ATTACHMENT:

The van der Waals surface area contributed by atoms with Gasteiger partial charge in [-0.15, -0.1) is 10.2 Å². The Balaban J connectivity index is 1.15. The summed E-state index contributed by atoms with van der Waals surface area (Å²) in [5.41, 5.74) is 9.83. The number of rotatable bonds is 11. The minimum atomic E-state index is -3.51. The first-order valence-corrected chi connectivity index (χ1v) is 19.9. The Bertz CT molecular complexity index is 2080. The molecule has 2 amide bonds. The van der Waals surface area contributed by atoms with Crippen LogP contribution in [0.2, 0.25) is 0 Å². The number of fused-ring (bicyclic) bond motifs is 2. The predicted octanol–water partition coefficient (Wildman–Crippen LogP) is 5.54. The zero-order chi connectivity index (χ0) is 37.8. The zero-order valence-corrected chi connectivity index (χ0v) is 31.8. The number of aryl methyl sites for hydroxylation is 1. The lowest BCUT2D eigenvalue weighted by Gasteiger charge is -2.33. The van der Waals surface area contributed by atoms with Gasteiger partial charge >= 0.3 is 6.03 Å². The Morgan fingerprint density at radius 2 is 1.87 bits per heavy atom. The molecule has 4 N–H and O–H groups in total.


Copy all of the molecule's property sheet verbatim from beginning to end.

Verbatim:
The van der Waals surface area contributed by atoms with Gasteiger partial charge in [-0.15, -0.1) is 10.2 Å². The Balaban J connectivity index is 1.15. The summed E-state index contributed by atoms with van der Waals surface area (Å²) in [5.41, 5.74) is 9.83. The number of rotatable bonds is 11. The minimum atomic E-state index is -3.51. The first-order valence-corrected chi connectivity index (χ1v) is 19.9. The Bertz CT molecular complexity index is 2080. The molecule has 2 amide bonds. The van der Waals surface area contributed by atoms with Crippen LogP contribution in [0.2, 0.25) is 0 Å². The number of fused-ring (bicyclic) bond motifs is 2. The predicted octanol–water partition coefficient (Wildman–Crippen LogP) is 5.54. The zero-order chi connectivity index (χ0) is 37.8. The zero-order valence-corrected chi connectivity index (χ0v) is 31.8. The number of aryl methyl sites for hydroxylation is 1. The lowest BCUT2D eigenvalue weighted by Gasteiger charge is -2.33. The van der Waals surface area contributed by atoms with Gasteiger partial charge >= 0.3 is 6.03 Å². The Morgan fingerprint density at radius 2 is 1.87 bits per heavy atom. The molecule has 4 N–H and O–H groups in total.